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Merrick Anderson
University College London
Merrick Anderson
Princeton University
  1.  60
    Immorality or Immortality? An Argument for Virtue.Merrick Anderson - 2019 - Rhetorica 2 (37):97-119.
    In the 5th century a number of sophists challenged the orthodox understanding of morality and claimed that practicing injustice was the best and most profitable way for an individual to live. Although a number of responses to sophistic immoralism were made, one argument, in fact coming from a pair of sophists, has not received the attention it deserves. According to the argument I call Immortal Repute, self-interested individuals should reject immorality and cultivate virtue instead, for only a virtuous agent can (...)
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  2.  57
    What Are the Wages of Justice? Rethinking Plato's Division of Goods.Merrick Anderson - forthcoming - Phronesis.
    Against the standard view that the Republic’s division of goods distinguishes between intrinsic and instrumental value, a growing number of scholars have correctly argued that goods possess value δι᾽ αὑτό in virtue of some of their causal effects. However, these scholars have not yet given a convincing and principled account of what it means to be valuable διὰ τὰ γιγνόμενα ἀπ’ αὐτοῦ such that some effects can contribute to the value a good has δι᾽ αὑτό. In this paper I offer (...)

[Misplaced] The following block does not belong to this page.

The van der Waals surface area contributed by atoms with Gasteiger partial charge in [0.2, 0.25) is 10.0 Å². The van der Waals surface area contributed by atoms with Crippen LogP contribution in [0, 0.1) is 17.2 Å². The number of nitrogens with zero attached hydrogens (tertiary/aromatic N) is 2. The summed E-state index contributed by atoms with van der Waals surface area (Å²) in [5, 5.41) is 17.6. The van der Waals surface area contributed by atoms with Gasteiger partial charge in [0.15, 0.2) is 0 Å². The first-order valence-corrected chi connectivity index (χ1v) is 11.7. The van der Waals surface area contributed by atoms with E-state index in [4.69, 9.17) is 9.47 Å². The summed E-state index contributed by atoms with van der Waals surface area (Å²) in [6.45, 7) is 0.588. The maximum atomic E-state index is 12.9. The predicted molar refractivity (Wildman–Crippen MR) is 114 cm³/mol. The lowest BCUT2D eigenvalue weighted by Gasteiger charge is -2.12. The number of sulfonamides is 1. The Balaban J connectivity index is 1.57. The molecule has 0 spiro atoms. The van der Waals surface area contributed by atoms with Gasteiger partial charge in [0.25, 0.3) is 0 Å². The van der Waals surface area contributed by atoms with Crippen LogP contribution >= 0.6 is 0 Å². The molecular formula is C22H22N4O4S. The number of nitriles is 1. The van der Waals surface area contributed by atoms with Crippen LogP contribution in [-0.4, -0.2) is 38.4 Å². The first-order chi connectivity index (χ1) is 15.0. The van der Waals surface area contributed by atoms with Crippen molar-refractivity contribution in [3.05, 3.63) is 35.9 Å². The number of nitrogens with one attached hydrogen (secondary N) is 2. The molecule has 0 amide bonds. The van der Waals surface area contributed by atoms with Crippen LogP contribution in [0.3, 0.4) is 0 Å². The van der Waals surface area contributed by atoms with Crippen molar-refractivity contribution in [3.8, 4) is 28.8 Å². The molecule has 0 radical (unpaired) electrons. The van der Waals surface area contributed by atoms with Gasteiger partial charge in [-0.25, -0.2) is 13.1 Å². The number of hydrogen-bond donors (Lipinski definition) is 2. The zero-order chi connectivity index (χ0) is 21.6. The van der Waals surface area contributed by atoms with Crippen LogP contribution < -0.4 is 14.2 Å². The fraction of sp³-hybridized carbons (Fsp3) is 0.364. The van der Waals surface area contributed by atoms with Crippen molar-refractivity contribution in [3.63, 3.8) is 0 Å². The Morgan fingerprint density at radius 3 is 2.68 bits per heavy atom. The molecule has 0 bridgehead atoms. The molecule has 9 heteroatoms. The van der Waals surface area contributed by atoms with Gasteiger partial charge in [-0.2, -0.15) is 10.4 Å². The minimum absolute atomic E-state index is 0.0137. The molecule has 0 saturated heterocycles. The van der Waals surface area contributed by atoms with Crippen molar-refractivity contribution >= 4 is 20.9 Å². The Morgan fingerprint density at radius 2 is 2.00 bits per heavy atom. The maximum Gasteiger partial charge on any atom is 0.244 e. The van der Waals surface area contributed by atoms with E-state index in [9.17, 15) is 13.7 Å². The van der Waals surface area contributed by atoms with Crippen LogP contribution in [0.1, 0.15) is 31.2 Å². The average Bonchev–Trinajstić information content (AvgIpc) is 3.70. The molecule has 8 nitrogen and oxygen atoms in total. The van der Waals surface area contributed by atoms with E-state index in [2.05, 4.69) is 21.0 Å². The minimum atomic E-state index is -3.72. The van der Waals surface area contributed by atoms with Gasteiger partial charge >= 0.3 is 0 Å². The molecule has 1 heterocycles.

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  3.  24
    What Are the Wages of Justice? Rethinking the Republic’s Division of Goods.Merrick Anderson - forthcoming - Phronesis:1-26.
    A growing number of scholars have seen that the Republic’s division of goods includes goods which possess value δι᾽ αὑτό in virtue of some of their causal effects. Building on this, I argue that goods, including justice, which are valuable διὰ τὰ γιγνόµενα ἀπ’ αὐτοῦ are so in virtue of a limited class of beneficial effects: those that depend on the recognition of other agents. This way of dividing goods explains why Socrates legitimately invokes some effects of justice in his (...)
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  4.  24
    Legein to What End?Merrick Anderson - forthcoming - Australasian Philosophical Review.
    In the 5th century a number of sophists challenged the orthodox understanding of morality and claimed that practicing injustice was the best and most profitable way for an individual to live. Although a number of responses to sophistic immoralism were made, one argument, in fact coming from a pair of sophists, has not received the attention it deserves. According to the argument I call Immortal Repute, self-interested individuals should reject immorality and cultivate virtue instead, for only a virtuous agent can (...)
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